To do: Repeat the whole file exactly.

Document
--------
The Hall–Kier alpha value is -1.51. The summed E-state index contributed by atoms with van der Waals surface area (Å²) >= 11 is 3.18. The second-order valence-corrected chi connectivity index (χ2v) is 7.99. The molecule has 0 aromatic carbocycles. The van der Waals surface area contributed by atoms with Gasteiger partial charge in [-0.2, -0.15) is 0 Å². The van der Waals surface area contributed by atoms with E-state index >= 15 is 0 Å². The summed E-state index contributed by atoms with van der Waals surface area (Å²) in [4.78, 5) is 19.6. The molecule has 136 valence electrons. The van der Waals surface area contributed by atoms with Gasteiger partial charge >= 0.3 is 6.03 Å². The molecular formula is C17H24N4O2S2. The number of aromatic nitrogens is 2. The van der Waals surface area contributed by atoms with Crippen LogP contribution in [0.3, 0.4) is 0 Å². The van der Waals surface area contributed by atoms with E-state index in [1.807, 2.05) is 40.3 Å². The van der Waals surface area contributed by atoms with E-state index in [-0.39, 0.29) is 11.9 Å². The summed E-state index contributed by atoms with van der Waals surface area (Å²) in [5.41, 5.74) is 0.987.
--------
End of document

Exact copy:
The Hall–Kier alpha value is -1.51. The summed E-state index contributed by atoms with van der Waals surface area (Å²) >= 11 is 3.18. The second-order valence-corrected chi connectivity index (χ2v) is 7.99. The molecule has 0 aromatic carbocycles. The van der Waals surface area contributed by atoms with Gasteiger partial charge in [-0.2, -0.15) is 0 Å². The van der Waals surface area contributed by atoms with E-state index >= 15 is 0 Å². The summed E-state index contributed by atoms with van der Waals surface area (Å²) in [4.78, 5) is 19.6. The molecule has 136 valence electrons. The van der Waals surface area contributed by atoms with Gasteiger partial charge >= 0.3 is 6.03 Å². The molecular formula is C17H24N4O2S2. The number of aromatic nitrogens is 2. The van der Waals surface area contributed by atoms with Crippen LogP contribution in [0.3, 0.4) is 0 Å². The van der Waals surface area contributed by atoms with E-state index in [1.807, 2.05) is 40.3 Å². The van der Waals surface area contributed by atoms with E-state index in [-0.39, 0.29) is 11.9 Å². The summed E-state index contributed by atoms with van der Waals surface area (Å²) in [5.41, 5.74) is 0.987.